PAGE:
Like war, an epidemic tangles many narrative threads. It weaves banal episodes into tragic events, mixes frenzied action with periods of anxious waiting, rips apart routines and leaves many ends hanging. Anyone trying to document such circumstances runs the unexpected risk of telling too simple a story. Following Carolyn Nordstrom (2004), I thus take this film’s title metaphor of shadow seriously. An appeal to shadows admits uncertain vision, recalling the illusions created by our own clear categories and expectations of certain, complete knowledge. Sudden darkness also heightens contrasts, revealing patterns muted in too bright a light.
Seen through the eyes of Emmanuel Urey and his Liberian family, Ebola is less a particular virus than a broader social threat, one that disrupts their already complex lives between two continents. A student at the University of Wisconsin, Emmanuel has a foothold in North America, where he resides along with his wife Vivian and one of their children. When Ebola spreads through West Africa in 2014, he grows increasingly worried about his country, friends, and relatives. In particular he and Vivian fret over the other children they left behind, and seek to bring them to Madison. By interspersing this personal quest with a range of other commentaries and images related to the outbreak, In the Shadow of Ebola documents the struggle to hold some things together, even as others fall apart. It tempers major failure with minor success, recalling that one does not have to fall ill to be afflicted, or to die to be touched by death.
In keeping with its subject, the film remains suggestive and full of partial connections that extend beyond the field of view. It hints at deeper legacies of violence and inequality but brings them only partly into focus. Emmanuel mentions the earlier civil war and Liberia’s lack of health infrastructure. He watches as video shows security forces struggling to enforce quarantine in the West Point neighborhood of Monrovia, and reacts in stunned disbelief when they fire into a crowd, fatally wounding a young boy. He observes bitterly that this graphic footage reveals the ultimate hypocrisy embodied in armored forms of humanitarianism, in a public health that seeks to save people by shooting them. Yet neither Emmanuel nor anyone else explains or dwells on background issues such as war, rubber plantations, or the deeper history of slavery and the country’s founding. We find out little of our protagonist’s own backstory either, including how he came to Wisconsin. Rather, the film concentrates on the blur of experience and the urgent concerns of a moving present. The forces of health care appear as a welter of people in various forms of biohazard suits, an overwhelmed hospital, roaring NGO vehicles, a paltry sack of rice to feed the masses, and frenzied construction of new clinics. People talk heatedly about unmet needs, but it is not always clear who might bear responsibility: the government, surely, various agencies, the world at large. People gesticulate urgently, bang on rusty gates. Anger and fear are in the air.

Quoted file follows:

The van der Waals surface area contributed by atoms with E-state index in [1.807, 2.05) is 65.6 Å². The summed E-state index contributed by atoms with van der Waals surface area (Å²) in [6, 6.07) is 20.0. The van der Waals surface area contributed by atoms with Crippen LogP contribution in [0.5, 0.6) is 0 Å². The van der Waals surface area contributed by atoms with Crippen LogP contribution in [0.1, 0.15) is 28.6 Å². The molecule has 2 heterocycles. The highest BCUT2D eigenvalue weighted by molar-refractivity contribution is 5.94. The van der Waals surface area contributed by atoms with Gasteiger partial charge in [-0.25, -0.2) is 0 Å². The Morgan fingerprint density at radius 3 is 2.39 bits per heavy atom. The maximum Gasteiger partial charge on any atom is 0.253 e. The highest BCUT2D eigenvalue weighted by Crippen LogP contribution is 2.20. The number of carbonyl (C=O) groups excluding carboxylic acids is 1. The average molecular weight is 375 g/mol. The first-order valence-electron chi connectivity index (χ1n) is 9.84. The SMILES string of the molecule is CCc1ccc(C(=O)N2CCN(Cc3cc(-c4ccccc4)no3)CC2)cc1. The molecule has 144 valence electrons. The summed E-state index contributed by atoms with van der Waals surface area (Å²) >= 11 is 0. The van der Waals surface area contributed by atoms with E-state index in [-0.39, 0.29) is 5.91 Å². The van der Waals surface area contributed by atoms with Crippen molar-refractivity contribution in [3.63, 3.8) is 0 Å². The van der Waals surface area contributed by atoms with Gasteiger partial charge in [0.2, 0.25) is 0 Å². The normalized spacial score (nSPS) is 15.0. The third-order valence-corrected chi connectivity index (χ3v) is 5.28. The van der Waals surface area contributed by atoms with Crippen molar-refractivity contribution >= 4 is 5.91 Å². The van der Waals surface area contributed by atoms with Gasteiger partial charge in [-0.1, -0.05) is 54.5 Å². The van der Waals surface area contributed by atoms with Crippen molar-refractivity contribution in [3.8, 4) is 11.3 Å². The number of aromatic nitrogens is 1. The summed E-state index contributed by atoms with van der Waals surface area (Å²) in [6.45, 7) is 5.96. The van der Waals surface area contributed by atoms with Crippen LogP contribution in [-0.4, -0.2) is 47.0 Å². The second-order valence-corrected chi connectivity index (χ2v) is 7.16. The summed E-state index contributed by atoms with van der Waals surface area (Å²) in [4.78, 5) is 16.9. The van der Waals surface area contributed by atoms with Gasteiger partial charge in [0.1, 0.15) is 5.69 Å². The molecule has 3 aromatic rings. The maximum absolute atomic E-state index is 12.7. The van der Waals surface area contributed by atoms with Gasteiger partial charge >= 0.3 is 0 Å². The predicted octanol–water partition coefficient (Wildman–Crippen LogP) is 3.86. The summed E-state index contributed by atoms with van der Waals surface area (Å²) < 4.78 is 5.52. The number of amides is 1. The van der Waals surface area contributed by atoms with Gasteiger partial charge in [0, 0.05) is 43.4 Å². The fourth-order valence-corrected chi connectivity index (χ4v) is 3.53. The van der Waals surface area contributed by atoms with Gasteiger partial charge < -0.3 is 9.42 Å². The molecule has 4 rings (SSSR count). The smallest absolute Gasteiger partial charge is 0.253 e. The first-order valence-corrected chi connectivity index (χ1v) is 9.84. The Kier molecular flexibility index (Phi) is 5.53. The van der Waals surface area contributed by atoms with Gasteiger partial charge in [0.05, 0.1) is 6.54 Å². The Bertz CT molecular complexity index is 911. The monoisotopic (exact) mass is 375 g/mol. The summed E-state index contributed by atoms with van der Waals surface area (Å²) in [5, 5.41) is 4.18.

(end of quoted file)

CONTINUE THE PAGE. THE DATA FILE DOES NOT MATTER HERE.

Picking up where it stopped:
The film itself offers little direct moral injunction, limiting its narrative framing to brief statements of fact. Much of the action in this family drama remains understated and off-screen; bureaucratic struggles over immigration documents proceed and stall alongside the wider ebb and flow of efforts to respond to the disease. Not all the children are able to travel, and the one son finally permitted to leave is too young to grasp the gravity of the situation, focusing on the excitement of the journey and a ready supply of sweets instead. We never learn the rationale of why this child and not his older sibling. Nor do we hear much of the heated debate over travel bans, learn a lot about the Liberian diaspora, or follow the precise links between Monrovia and Madison. Yet the very fact of this journey is telling in its own way. Despite the Ebola outbreak, despite hysterical hand wringing and efforts to impose quarantines large and small, a child ultimately travels to rejoin his parents. He is able to board an aircraft with a family friend, to cross a border, and (after a twenty-one-day waiting period to guard against infection) to start a new school. It is a particular, partial success for Emmanuel Urey, against a backdrop of personal worry and a greater spectacle of intense national suffering. It is a shadow story, suggestive of many things, conclusive of little.
Approaching the recent outbreak from such an oblique, understated angle helpfully shades our understanding of West Africa’s encounter with Ebola. It stands in contrast with heroic humanitarian accounts, which too often ignore anything that does not appear a straight line between a crisis and its solution. One of the lessons of this outbreak surely lies in its stubborn resistance to a simple “technofix” — a magic shot of biomedical intervention that would snuff out the disease even in the absence of a stable health care system. Ebola became a large problem because of many other problems, and as it did so it altered many lives. Telling a few less linear stories — a boy shot protesting in the street, another boy crossing an ocean to rejoin his parents — moves the epidemic away from moral fable, back to the troubling, clouded, but human realm of history.
Nordstrom, Carolyn (2004). Shadows of War: Violence, Power, and International Profiteering in the Twenty-First Century. Berkeley: University of California Press.
Peter Redfield is a Professor of Anthropology at the University of North Carolina at Chapel Hill.